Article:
The UK SAFER study of screening for undiagnosed atrial fibrillation in older adults will launch in Australia, in an extension called SAFER-AUS.
The Australia Heart Research Institute’s Professor Ben Freedman, Dr Nicole Lowres and Dr Katrina Giskes have received a significant Medical Research Future Fund (MRFF) grant that is poised to transform Australia’s stroke-related healthcare.
Atrial fibrillation (AF) is the most common abnormal heart rhythm, causing one in three strokes that are often severe and largely preventable. AF prevalence rises with age, affecting about 10 per cent of people aged 70 and over, and increases their stroke risk by five times.
One in 10 people who experienced stroke were unaware they had AF at the time of stroke, as AF can be a silent condition that produces no symptoms. By detecting AF early with more intense electrocardiogram (ECG) screening, combined with treatment with oral anticoagulants, the risk of stroke can be reduced by 64 per cent.
The MRFF grant couldn’t have come at a better time. We will use the funds over the next five years to AF screen 70 year olds and upwards, to provide definitive evidence if more intensive ECG screening prevents stroke, morbidity and death. The results will impact current screening guidelines to prevent stroke and improve stroke-related healthcare.”
– Professor Ben Freedman, Heart Research Institute, Australia
Plans are underway to recruit 36 general practices in three Australian states for randomised testing for AF on a sample of patients aged 70 and over, using a novel Zenicor thumb-ECG device to record heart rhythm four times daily for three weeks. After recruiting a sample of their patients aged 70 or more, practices will be randomised to either the active screening or control arm to avoid bias.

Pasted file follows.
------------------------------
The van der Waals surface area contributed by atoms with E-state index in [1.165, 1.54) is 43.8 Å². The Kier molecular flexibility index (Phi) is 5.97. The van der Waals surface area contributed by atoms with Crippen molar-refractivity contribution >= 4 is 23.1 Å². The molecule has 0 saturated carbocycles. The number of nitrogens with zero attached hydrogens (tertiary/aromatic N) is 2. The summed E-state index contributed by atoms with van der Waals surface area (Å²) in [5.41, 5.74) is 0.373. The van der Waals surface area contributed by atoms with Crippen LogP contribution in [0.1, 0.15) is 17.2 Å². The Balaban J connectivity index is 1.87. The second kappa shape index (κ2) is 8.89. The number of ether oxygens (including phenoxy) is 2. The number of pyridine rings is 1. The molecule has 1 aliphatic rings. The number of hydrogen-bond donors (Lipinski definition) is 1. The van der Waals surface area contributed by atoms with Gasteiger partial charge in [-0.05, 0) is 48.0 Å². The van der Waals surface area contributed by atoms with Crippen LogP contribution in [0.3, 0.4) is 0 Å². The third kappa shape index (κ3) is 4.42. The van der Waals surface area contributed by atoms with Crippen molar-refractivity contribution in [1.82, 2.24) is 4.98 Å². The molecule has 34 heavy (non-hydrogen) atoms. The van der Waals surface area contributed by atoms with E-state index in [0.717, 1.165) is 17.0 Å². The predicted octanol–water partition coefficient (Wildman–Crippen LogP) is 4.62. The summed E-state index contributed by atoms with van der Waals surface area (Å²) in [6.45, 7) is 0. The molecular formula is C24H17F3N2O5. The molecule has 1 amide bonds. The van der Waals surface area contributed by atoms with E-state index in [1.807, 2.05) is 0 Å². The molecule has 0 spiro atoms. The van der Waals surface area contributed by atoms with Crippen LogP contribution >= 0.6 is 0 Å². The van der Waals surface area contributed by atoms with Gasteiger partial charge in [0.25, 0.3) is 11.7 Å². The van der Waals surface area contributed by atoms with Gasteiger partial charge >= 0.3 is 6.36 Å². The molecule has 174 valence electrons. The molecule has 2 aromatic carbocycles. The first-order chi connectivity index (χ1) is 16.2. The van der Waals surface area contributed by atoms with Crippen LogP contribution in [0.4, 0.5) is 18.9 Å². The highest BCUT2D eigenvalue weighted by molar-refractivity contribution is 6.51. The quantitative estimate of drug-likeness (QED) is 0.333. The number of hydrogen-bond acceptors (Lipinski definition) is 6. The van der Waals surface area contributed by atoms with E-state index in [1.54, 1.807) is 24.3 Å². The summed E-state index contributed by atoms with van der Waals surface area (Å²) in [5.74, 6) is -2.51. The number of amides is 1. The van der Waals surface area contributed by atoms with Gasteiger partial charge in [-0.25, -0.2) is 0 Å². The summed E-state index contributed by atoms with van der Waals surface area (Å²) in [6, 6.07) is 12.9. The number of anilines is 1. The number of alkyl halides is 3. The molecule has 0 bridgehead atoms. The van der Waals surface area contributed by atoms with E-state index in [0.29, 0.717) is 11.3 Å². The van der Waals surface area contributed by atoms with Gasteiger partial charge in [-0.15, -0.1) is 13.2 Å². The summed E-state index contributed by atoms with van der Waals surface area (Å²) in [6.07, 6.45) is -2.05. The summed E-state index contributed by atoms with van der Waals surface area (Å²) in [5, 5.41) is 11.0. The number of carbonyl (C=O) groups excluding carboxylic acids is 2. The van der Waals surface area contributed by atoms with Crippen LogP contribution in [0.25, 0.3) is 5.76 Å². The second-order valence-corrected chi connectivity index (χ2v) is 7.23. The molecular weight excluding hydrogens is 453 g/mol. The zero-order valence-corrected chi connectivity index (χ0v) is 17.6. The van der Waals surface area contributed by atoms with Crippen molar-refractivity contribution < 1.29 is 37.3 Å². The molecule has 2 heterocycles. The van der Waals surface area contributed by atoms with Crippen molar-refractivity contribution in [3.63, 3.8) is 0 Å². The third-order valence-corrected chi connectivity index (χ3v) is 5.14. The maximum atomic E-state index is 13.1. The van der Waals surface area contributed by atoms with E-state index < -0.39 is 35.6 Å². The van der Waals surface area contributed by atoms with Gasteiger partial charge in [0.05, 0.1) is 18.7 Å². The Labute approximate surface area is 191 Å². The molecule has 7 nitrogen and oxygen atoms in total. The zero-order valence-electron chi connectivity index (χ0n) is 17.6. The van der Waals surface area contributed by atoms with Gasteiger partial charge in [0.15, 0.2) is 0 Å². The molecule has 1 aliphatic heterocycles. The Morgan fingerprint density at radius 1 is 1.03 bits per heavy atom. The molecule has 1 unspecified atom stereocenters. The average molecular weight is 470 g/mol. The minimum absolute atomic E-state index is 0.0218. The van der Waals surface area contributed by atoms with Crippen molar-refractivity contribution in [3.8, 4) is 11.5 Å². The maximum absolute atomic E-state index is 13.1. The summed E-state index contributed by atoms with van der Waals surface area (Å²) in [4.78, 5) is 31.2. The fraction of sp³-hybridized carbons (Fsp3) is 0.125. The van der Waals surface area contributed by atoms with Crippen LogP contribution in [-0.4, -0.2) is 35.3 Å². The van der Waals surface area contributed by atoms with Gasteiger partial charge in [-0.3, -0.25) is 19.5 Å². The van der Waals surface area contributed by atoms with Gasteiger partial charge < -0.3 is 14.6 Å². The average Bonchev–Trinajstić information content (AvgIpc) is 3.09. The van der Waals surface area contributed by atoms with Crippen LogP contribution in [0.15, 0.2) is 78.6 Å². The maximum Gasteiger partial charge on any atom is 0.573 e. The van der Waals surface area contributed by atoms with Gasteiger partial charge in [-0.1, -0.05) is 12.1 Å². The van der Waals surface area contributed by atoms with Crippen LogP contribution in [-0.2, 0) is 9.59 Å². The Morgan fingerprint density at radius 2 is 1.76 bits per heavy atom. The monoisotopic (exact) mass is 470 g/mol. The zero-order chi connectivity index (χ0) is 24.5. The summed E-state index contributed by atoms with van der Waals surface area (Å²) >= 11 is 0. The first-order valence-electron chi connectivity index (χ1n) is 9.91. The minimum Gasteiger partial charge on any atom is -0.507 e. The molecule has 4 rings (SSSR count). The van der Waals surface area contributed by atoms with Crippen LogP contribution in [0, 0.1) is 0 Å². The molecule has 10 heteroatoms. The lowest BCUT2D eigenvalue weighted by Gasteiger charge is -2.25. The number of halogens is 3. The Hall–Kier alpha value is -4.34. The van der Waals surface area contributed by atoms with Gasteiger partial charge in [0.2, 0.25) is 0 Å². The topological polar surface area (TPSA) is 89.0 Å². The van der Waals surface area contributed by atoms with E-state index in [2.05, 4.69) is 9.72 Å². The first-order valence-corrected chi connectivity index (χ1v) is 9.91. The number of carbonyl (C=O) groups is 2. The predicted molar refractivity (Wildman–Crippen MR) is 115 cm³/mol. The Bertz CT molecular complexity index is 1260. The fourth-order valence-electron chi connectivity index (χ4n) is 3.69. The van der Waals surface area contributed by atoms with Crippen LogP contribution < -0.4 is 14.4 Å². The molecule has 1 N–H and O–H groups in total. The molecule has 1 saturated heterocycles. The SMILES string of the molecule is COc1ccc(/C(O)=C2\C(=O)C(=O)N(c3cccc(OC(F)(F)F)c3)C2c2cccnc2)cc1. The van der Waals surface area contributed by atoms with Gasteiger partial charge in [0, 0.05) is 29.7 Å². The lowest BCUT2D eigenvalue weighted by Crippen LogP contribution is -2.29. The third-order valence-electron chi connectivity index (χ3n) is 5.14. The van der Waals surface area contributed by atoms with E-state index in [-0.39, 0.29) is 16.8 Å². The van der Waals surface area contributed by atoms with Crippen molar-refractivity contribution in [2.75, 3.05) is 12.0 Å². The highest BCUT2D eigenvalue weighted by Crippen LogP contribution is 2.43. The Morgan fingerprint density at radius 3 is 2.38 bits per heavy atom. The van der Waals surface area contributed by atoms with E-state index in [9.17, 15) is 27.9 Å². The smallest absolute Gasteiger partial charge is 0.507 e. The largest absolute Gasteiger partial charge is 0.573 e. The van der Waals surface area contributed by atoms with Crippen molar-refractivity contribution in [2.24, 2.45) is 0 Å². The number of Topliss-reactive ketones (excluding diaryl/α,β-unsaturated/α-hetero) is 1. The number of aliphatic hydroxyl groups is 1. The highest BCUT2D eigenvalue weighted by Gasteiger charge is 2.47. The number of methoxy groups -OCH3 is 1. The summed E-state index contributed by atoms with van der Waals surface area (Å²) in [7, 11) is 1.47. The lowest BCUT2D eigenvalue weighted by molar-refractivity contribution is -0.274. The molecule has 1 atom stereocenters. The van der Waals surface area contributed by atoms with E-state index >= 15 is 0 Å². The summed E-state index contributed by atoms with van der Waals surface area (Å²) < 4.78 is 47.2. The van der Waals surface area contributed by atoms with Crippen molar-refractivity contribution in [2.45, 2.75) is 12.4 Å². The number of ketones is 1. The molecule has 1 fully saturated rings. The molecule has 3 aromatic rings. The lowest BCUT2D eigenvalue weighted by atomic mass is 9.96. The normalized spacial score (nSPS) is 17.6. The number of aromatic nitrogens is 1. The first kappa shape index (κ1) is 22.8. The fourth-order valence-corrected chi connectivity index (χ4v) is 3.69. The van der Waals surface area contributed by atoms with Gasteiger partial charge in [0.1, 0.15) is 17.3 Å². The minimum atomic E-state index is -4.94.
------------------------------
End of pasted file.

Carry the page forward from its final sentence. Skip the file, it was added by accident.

Once a cardiologist diagnoses AF on a screening ECG, patients will be asked to visit their GP practice to discuss care and management.
“This project will be the world’s largest randomised study of AF screening and brings together the brightest minds in the field of atrial fibrillation,” Dr Lowres says. “We are excited by the potential health impact this far-reaching research will have on everyday lives in Australia and the UK.”
The patient trials will be facilitated by the NHMRC Clinical Trials Centre at the University of Sydney under the guidance of Professors Anthony Keech and John Simes. In addition to this, HRI is collaborating with multiple partners on this pioneering project in Australia and the UK, including Professor Jonathan Mant, who heads up the SAFER programme in the UK.
Find out more
Heart Research Institute, Australia
See more about SAFER in the UK
Media queries: Lucy Lloyd, Communications, Primary Care Unit
This article appeared first on the Heart Research Institute website.